In response to a question posed on Tuesday, Péter Szijjártó, Minister of Foreign Affairs and Trade, said the so-called Green Energy Corridor Hungary, Azerbaijan, Georgia, Romania and Bulgaria have agreed to establish is a European matter and the infrastructure upgrades related to it will require financial support from the European Union.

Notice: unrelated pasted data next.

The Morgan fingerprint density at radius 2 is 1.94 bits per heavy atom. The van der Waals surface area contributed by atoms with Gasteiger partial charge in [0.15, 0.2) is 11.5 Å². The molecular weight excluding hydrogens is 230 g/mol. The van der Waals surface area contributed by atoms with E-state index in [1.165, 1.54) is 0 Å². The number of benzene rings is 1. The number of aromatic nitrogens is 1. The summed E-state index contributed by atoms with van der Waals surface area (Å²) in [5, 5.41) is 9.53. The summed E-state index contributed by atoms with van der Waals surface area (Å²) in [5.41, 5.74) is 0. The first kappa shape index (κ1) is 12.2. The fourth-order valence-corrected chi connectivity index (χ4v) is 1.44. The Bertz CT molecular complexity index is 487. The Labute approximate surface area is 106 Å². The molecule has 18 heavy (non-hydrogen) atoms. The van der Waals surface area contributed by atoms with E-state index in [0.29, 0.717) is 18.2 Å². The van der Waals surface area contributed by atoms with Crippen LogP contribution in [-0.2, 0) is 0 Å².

Addressing a joint press conference with the energy ministers of Azerbaijan, Georgia and Romania and the deputy energy minister of Bulgaria, Minister Szijjártó said Azerbaijan and Georgia were undertaking huge investments in hydro and wind power, and central Europe had started developing its own infrastructure so that it could handle as much green energy imported from the South Caucasus as possible for consumption and being transported further west. This project, he said, required linking Georgia and Romania with what would be the world’s longest, 1,100km submarine cable. If all goes to plan, energy deliveries along this route can begin by the beginning of the next decade, he added. Amid the crises of recent years, Hungary has maintained its economic growth thanks to record investments, but the start-ups of new plants will also increase energy consumption, Minister Szijjártó said. Hungary aims to continue expanding its economy while reducing its harmful emissions, he said. Meeting this goal requires green energy, he said, adding that in the coming years, electricity would become even more important in Hungary for transport, industry as well and heating and cooling technologies. Electricity consumption in Hungary is set to rise by 50% by 2030, and the country plans to produce this electricity carbon-free, which is why it is expanding its nuclear and solar energy capacities, the minister said. At the same time, Szijjártó said, it was important that the electricity Hungary imports also be carbon neutral, adding that the Green Energy Corridor was key to this.